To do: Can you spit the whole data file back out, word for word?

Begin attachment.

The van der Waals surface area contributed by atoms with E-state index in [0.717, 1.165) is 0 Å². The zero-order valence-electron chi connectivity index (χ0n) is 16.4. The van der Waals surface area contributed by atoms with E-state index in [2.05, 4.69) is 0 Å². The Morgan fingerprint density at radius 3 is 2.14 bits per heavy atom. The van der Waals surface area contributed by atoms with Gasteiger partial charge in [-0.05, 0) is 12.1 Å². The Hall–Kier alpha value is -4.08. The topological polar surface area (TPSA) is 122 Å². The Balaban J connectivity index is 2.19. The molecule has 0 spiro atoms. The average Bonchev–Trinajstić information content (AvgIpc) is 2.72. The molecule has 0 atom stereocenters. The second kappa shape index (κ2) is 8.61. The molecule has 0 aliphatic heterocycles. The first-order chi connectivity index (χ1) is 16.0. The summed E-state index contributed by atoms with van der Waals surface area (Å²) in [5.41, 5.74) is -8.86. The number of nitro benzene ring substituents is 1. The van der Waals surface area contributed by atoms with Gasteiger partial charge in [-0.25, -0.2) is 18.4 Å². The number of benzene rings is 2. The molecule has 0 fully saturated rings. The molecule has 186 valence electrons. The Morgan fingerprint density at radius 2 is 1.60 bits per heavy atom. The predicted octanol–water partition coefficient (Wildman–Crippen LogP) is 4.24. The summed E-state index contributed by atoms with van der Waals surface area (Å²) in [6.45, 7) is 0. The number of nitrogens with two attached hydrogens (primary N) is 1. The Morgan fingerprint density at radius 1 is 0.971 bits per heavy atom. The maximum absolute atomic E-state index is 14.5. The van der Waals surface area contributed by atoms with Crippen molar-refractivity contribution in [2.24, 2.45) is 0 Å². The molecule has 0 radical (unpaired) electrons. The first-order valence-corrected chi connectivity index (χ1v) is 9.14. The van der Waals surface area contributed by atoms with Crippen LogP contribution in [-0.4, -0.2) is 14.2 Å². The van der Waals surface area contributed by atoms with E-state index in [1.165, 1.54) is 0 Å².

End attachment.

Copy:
The van der Waals surface area contributed by atoms with E-state index in [0.717, 1.165) is 0 Å². The zero-order valence-electron chi connectivity index (χ0n) is 16.4. The van der Waals surface area contributed by atoms with E-state index in [2.05, 4.69) is 0 Å². The Morgan fingerprint density at radius 3 is 2.14 bits per heavy atom. The van der Waals surface area contributed by atoms with Gasteiger partial charge in [-0.05, 0) is 12.1 Å². The Hall–Kier alpha value is -4.08. The topological polar surface area (TPSA) is 122 Å². The Balaban J connectivity index is 2.19. The molecule has 0 spiro atoms. The average Bonchev–Trinajstić information content (AvgIpc) is 2.72. The molecule has 0 atom stereocenters. The second kappa shape index (κ2) is 8.61. The molecule has 0 aliphatic heterocycles. The first-order chi connectivity index (χ1) is 16.0. The summed E-state index contributed by atoms with van der Waals surface area (Å²) in [5.41, 5.74) is -8.86. The number of nitro benzene ring substituents is 1. The van der Waals surface area contributed by atoms with Gasteiger partial charge in [-0.25, -0.2) is 18.4 Å². The number of benzene rings is 2. The molecule has 0 fully saturated rings. The molecule has 186 valence electrons. The Morgan fingerprint density at radius 2 is 1.60 bits per heavy atom. The predicted octanol–water partition coefficient (Wildman–Crippen LogP) is 4.24. The summed E-state index contributed by atoms with van der Waals surface area (Å²) in [6.45, 7) is 0. The number of nitrogens with two attached hydrogens (primary N) is 1. The Morgan fingerprint density at radius 1 is 0.971 bits per heavy atom. The maximum absolute atomic E-state index is 14.5. The van der Waals surface area contributed by atoms with Crippen molar-refractivity contribution in [2.24, 2.45) is 0 Å². The molecule has 0 radical (unpaired) electrons. The first-order valence-corrected chi connectivity index (χ1v) is 9.14. The van der Waals surface area contributed by atoms with Crippen LogP contribution in [-0.4, -0.2) is 14.2 Å². The van der Waals surface area contributed by atoms with E-state index in [1.165, 1.54) is 0 Å².